SUN, SEA (and another S that I can’t remember at my age) are why the average tourist comes to Tenerife. The sun can be relied upon to shine almost every day, and even a winter holiday can result in a tan to cause envy among those left at home. In high SUMMER it’s too damned hot, which the Tourist Board won’t tell you, and out electricity bill shoots up because we’ve got the ceiling fans on day and night. Especially at night, when even naked you’re too hot to SLEEP.
Our apartment block SHARES a pool with the next block – 160 apartments in all – and in the two and a half months of SCHOOL holidays the noise level is such that it seems every child is in the pool. When the temperatures reach 40+ there will also be groups of women chatting in the SHALLOW end, up to their SHOULDERS in water, and I have seen mothers holding tiny babies in the pool for a while to cool them down before putting them to bed.
My theory is that if the air temp is greater than 37◦F then your body overheats enough to make you SICK – mine does, anyway. If I was rich I would SPEND July, August and September in England, rain and all.
This of course is what SWALLOWS do – they fly SOUTH for the winter. I’m not talking about the birds, but the people. Some own apartments or villas, but many more rent for a few months at long-term rates, like we did when we first arrived here.
They bring their social life with them, meeting the same friends every year, playing bridge, eating out, line-dancing. Local groups such as the Lions actually time their dinner dances and other social events to coincide with the Swallows.
SEA For more than half the year the sea is packed with people SWIMMING. Local children are taught to swim before they’re out of nappies – very sensible on an island – and by the end of summer every child is a healthy brown. On Las Galletas beach I have seen grandparents being helped into the sea, where the waves take the weight off STIFF hips and bodies remember their younger days. There are also boys (oddly enough, never girls) on SURF-BOARDS riding the breakers – locals who know where the rocks are – this is not a forgiving coast for the uninitiated.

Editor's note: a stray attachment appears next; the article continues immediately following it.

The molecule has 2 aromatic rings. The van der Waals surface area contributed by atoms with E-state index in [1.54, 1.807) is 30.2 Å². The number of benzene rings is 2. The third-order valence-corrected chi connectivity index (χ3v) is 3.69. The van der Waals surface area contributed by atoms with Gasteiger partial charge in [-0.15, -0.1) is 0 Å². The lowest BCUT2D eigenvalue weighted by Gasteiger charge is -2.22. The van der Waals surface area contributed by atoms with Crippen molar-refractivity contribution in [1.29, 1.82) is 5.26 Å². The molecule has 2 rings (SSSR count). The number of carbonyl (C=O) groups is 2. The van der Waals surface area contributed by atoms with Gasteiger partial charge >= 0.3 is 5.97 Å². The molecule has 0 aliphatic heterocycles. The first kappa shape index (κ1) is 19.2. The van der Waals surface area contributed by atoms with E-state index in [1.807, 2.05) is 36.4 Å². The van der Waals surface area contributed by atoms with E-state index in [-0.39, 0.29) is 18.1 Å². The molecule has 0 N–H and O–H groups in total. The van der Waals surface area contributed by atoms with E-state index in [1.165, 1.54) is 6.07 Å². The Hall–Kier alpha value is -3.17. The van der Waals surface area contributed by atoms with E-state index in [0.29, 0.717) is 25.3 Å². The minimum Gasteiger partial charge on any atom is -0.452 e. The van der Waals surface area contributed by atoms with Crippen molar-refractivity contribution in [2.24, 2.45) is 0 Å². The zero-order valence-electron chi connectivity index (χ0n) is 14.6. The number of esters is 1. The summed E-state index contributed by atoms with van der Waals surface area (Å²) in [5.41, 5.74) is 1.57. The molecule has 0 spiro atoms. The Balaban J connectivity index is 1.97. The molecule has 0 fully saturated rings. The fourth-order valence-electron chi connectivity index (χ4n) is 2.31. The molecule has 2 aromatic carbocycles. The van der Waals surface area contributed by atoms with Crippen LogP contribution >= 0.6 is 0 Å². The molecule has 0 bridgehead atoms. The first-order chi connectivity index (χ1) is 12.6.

You can take boat trips to see the whales and dolphins or go fishing in the deep waters that surround the islands. There are ferries to other islands – it’s less than an hour to La Gomera, our nearest neighbour. And the SUNSETS over the sea are SPECTACULAR when you can SIT on a terrace or promenade, SIPPING a SUN-DOWNER.
Some people would choose SANGRIA, a refreshing drink and very pretty with its fruit and mint leaves in a frosted jug clinking with ice cubes. It’s not to my taste and, like punch, you never know what’s in it. If I get drunk I think it should be my fault, not a waiter’s.
SCULPTURE or STATUE? Is it a sculpture if it’s been poured into a mould? Can it be a statue if it’s not a person? I don’t know, but this creation has appeared in the fancy new park that’s being built in our village. No doubt as SOON as the gates are officially opened it will be SPRAYED with graffiti. Cynical? Moi? Perish the thought!